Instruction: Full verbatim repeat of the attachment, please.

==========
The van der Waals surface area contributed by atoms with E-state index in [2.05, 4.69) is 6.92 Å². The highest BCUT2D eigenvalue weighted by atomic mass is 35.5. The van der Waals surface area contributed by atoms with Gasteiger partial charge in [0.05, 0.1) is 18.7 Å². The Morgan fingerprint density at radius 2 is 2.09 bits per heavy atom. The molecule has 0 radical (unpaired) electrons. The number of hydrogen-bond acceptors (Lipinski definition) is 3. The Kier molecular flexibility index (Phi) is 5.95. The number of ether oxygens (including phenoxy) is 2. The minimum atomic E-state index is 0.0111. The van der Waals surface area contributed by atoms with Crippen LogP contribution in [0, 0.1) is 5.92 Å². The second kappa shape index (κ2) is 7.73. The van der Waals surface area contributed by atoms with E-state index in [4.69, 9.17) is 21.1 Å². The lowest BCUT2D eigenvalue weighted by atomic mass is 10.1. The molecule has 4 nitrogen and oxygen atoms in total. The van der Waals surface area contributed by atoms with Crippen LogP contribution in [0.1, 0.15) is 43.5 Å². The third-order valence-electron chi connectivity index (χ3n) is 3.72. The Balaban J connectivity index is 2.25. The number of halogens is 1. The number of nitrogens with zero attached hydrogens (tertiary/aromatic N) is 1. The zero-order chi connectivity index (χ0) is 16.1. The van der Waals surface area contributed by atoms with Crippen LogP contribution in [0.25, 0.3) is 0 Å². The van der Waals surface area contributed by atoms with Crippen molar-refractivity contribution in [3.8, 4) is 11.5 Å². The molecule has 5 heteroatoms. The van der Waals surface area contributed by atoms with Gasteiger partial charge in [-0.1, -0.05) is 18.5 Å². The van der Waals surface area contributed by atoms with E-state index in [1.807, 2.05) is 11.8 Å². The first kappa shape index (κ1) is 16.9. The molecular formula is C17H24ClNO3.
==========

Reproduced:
The van der Waals surface area contributed by atoms with E-state index in [2.05, 4.69) is 6.92 Å². The highest BCUT2D eigenvalue weighted by atomic mass is 35.5. The van der Waals surface area contributed by atoms with Gasteiger partial charge in [0.05, 0.1) is 18.7 Å². The Morgan fingerprint density at radius 2 is 2.09 bits per heavy atom. The molecule has 0 radical (unpaired) electrons. The number of hydrogen-bond acceptors (Lipinski definition) is 3. The Kier molecular flexibility index (Phi) is 5.95. The number of ether oxygens (including phenoxy) is 2. The minimum atomic E-state index is 0.0111. The van der Waals surface area contributed by atoms with Crippen LogP contribution in [0, 0.1) is 5.92 Å². The second kappa shape index (κ2) is 7.73. The van der Waals surface area contributed by atoms with E-state index in [4.69, 9.17) is 21.1 Å². The lowest BCUT2D eigenvalue weighted by atomic mass is 10.1. The molecule has 4 nitrogen and oxygen atoms in total. The van der Waals surface area contributed by atoms with Crippen LogP contribution in [0.1, 0.15) is 43.5 Å². The third-order valence-electron chi connectivity index (χ3n) is 3.72. The Balaban J connectivity index is 2.25. The number of halogens is 1. The number of nitrogens with zero attached hydrogens (tertiary/aromatic N) is 1. The zero-order chi connectivity index (χ0) is 16.1. The van der Waals surface area contributed by atoms with Crippen LogP contribution in [0.25, 0.3) is 0 Å². The van der Waals surface area contributed by atoms with Crippen molar-refractivity contribution in [3.8, 4) is 11.5 Å². The molecule has 5 heteroatoms. The van der Waals surface area contributed by atoms with Gasteiger partial charge in [-0.1, -0.05) is 18.5 Å². The van der Waals surface area contributed by atoms with E-state index in [1.807, 2.05) is 11.8 Å². The first kappa shape index (κ1) is 16.9. The molecular formula is C17H24ClNO3.